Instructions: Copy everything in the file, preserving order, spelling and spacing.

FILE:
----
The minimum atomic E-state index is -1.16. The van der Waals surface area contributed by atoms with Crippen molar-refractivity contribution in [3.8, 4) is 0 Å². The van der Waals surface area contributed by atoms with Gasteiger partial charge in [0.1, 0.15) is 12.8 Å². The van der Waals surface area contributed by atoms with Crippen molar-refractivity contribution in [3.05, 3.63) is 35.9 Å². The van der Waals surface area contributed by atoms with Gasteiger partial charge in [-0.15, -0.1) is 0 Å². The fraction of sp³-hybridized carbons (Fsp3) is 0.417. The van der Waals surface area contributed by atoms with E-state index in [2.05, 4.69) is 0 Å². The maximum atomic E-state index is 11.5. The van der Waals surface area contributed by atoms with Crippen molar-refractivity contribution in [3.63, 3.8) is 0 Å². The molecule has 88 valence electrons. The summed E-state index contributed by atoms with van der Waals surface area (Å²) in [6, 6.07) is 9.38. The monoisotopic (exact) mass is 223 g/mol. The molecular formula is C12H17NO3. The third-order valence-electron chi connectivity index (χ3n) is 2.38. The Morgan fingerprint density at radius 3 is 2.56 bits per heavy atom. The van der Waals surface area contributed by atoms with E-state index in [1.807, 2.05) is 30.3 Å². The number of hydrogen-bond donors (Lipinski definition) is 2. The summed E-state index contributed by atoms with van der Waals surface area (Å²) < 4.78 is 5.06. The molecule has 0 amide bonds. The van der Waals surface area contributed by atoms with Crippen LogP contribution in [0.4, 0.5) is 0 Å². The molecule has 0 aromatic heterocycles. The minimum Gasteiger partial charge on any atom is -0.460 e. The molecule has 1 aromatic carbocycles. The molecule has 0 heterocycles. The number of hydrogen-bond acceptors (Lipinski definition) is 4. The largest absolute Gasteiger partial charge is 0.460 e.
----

The minimum atomic E-state index is -1.16. The van der Waals surface area contributed by atoms with Crippen molar-refractivity contribution in [3.8, 4) is 0 Å². The van der Waals surface area contributed by atoms with Gasteiger partial charge in [0.1, 0.15) is 12.8 Å². The van der Waals surface area contributed by atoms with Crippen molar-refractivity contribution in [3.05, 3.63) is 35.9 Å². The van der Waals surface area contributed by atoms with Gasteiger partial charge in [-0.15, -0.1) is 0 Å². The fraction of sp³-hybridized carbons (Fsp3) is 0.417. The van der Waals surface area contributed by atoms with E-state index in [2.05, 4.69) is 0 Å². The maximum atomic E-state index is 11.5. The van der Waals surface area contributed by atoms with Crippen molar-refractivity contribution in [3.63, 3.8) is 0 Å². The molecule has 88 valence electrons. The summed E-state index contributed by atoms with van der Waals surface area (Å²) in [6, 6.07) is 9.38. The monoisotopic (exact) mass is 223 g/mol. The molecular formula is C12H17NO3. The third-order valence-electron chi connectivity index (χ3n) is 2.38. The Morgan fingerprint density at radius 3 is 2.56 bits per heavy atom. The van der Waals surface area contributed by atoms with E-state index in [1.807, 2.05) is 30.3 Å². The number of hydrogen-bond donors (Lipinski definition) is 2. The summed E-state index contributed by atoms with van der Waals surface area (Å²) < 4.78 is 5.06. The molecule has 0 amide bonds. The van der Waals surface area contributed by atoms with Crippen LogP contribution in [0.4, 0.5) is 0 Å². The molecule has 0 aromatic heterocycles. The minimum Gasteiger partial charge on any atom is -0.460 e. The molecule has 1 aromatic carbocycles. The molecule has 0 heterocycles. The number of hydrogen-bond acceptors (Lipinski definition) is 4. The largest absolute Gasteiger partial charge is 0.460 e.